\item The internal resistance of the power supply was not taken into account
\item When fitting the data, Matlab failed to fit our theoretical model (see eq \ref{eqn:Rgain}). Therefore, we interpolated the graph which may have skewed our results.
\item Exact measurements of the capacitor and resistor were not taken, instead data supplied in the experiment instructions was used
\end{itemize}
\section*{Low pass filters}
\subsection*{Theoretical background}
A low pass filter is a circuit that eliminates signals above its cut off frequency \(f_c\), consider the circuit in fig \ref{898649}\selectlanguage{english}
\begin{figure}[H]
\begin{center}
\includegraphics[width=0.70\columnwidth]{figures/low-pass-filter/low-pass-filter}
\caption{{LR low pass filter
{\label{898649}}%
}}
\end{center}
\end{figure}
The impedance of the inductor at high frequencies is very high and so it resists the change in current effectively acting like a resistor and lowering the voltage. The amplitude of the voltage across the resistor can be found using the circuits resistor gain:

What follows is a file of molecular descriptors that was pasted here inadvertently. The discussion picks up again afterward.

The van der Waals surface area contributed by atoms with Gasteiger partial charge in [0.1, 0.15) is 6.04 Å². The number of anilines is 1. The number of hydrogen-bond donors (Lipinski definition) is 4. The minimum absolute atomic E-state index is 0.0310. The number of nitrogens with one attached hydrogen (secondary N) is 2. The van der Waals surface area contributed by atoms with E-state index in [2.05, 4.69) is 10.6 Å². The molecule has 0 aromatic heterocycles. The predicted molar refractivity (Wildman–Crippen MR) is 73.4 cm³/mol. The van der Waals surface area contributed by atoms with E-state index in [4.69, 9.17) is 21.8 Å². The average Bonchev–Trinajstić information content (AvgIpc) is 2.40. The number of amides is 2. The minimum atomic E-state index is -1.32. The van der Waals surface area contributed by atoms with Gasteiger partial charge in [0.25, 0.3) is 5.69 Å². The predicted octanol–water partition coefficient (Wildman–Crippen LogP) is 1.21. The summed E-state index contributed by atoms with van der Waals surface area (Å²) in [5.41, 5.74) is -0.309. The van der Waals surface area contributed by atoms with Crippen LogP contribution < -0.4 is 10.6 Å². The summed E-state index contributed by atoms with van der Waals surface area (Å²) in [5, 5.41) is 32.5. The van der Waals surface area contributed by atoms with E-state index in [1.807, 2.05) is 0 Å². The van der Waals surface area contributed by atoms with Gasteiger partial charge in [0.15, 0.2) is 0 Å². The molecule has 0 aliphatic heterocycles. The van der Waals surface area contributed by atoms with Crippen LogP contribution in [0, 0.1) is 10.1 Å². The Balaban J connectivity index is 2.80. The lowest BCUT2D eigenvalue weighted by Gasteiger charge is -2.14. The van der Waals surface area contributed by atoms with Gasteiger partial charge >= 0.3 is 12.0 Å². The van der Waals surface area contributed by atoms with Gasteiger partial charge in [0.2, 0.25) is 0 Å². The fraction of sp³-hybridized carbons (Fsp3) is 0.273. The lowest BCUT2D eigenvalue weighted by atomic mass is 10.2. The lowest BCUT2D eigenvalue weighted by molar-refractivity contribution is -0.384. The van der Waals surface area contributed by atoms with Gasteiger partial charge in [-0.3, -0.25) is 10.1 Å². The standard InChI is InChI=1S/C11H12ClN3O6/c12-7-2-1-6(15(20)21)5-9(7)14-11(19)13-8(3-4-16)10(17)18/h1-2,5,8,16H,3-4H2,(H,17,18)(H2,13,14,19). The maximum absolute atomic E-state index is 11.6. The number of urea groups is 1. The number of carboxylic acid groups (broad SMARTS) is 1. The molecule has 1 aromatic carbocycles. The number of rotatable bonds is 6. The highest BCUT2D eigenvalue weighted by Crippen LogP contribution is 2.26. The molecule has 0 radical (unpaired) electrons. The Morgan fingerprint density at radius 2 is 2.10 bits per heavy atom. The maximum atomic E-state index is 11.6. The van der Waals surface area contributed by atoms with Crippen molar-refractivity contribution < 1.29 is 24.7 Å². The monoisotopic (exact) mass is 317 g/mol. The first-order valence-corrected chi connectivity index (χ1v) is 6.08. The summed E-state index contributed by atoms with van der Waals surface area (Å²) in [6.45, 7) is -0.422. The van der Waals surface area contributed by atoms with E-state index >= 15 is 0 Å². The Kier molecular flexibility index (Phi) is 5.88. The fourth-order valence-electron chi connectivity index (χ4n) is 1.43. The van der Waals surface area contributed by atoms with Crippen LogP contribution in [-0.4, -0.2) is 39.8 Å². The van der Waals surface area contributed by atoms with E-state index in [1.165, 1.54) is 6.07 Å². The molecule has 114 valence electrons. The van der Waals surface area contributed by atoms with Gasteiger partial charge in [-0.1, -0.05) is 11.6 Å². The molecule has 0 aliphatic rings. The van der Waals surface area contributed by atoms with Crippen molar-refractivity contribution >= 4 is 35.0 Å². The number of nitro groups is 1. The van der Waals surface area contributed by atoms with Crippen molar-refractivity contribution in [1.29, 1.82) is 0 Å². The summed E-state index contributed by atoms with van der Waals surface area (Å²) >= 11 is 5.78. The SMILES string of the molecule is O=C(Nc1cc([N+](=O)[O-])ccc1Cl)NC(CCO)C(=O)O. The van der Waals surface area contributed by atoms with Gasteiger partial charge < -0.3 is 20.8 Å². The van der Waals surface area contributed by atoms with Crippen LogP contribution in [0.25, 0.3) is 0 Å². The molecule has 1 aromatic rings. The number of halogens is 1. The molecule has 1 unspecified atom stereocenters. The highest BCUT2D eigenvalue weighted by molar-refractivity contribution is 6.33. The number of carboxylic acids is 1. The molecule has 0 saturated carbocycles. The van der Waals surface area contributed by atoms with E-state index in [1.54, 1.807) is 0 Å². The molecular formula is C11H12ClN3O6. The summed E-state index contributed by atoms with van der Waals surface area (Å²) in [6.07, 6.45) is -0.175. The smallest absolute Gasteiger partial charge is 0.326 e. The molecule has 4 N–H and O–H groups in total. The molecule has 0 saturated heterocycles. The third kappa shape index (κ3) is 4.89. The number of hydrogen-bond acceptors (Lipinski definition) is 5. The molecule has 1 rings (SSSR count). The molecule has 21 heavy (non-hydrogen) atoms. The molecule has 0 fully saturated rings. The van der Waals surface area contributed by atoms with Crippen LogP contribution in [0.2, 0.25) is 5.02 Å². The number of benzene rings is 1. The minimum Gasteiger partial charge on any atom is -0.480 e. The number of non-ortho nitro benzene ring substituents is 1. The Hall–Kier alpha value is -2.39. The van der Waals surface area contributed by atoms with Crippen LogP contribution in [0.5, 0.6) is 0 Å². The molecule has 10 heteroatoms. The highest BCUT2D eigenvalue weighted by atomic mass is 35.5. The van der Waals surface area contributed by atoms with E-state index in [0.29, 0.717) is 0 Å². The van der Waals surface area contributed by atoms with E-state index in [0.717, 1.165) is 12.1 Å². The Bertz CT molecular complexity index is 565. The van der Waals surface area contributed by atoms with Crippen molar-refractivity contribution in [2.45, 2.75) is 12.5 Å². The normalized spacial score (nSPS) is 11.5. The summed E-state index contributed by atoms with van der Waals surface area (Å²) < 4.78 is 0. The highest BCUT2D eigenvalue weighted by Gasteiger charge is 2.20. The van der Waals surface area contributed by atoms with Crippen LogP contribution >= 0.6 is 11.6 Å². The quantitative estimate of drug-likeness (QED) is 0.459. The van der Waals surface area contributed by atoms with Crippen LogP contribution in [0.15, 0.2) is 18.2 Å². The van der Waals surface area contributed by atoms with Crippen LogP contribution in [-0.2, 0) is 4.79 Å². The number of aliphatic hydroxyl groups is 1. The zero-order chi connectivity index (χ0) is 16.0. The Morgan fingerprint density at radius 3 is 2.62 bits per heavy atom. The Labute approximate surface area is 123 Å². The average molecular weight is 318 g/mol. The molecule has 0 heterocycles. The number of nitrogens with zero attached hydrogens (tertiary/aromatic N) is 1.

\begin{equation}
\label{eqn:Lgain}
G_R = \frac{\left|V_{out}\right|}{\left|V_{in}\right|}=\frac{R}{\sqrt{R^2+\left(\omega L\right)^2}}
\end{equation}
where \(\omega\) is the source frequency
\subsection*{Cut off frequency}
The cut off frequency \(f_c\) is the frequency at witch the energy flowing through the system is reduced. Its calculation will depend on the type of the circuit. In a RL circuit, the cutoff frequency will be given by:
\(f_c\ =\ \frac{1}{2\pi\tau}\)\\
\(\tau\ =\ \frac{L}{R} \)\\
\(f_c\ =\ \frac{R}{2\pi L}\)\\